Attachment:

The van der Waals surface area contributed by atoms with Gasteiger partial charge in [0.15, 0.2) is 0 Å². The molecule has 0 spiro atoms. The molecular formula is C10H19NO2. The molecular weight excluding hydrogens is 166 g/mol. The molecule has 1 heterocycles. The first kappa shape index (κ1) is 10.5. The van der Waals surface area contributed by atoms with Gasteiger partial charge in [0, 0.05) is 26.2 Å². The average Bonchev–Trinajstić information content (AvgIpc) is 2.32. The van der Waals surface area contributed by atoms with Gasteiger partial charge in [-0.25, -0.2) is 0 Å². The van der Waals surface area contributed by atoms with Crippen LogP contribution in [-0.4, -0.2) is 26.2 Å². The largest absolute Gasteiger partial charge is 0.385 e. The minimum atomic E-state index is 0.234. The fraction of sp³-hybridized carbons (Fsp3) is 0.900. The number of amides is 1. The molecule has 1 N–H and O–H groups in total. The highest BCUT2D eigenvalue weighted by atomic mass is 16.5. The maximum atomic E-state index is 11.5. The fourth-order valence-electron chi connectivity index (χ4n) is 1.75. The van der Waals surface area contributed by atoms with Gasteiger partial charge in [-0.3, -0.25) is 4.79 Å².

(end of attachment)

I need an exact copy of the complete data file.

The van der Waals surface area contributed by atoms with Gasteiger partial charge in [0.15, 0.2) is 0 Å². The molecule has 0 spiro atoms. The molecular formula is C10H19NO2. The molecular weight excluding hydrogens is 166 g/mol. The molecule has 1 heterocycles. The first kappa shape index (κ1) is 10.5. The van der Waals surface area contributed by atoms with Gasteiger partial charge in [0, 0.05) is 26.2 Å². The average Bonchev–Trinajstić information content (AvgIpc) is 2.32. The van der Waals surface area contributed by atoms with Gasteiger partial charge in [-0.25, -0.2) is 0 Å². The van der Waals surface area contributed by atoms with Crippen LogP contribution in [-0.4, -0.2) is 26.2 Å². The largest absolute Gasteiger partial charge is 0.385 e. The minimum atomic E-state index is 0.234. The fraction of sp³-hybridized carbons (Fsp3) is 0.900. The number of amides is 1. The molecule has 1 N–H and O–H groups in total. The highest BCUT2D eigenvalue weighted by atomic mass is 16.5. The maximum atomic E-state index is 11.5. The fourth-order valence-electron chi connectivity index (χ4n) is 1.75. The van der Waals surface area contributed by atoms with Gasteiger partial charge in [-0.3, -0.25) is 4.79 Å².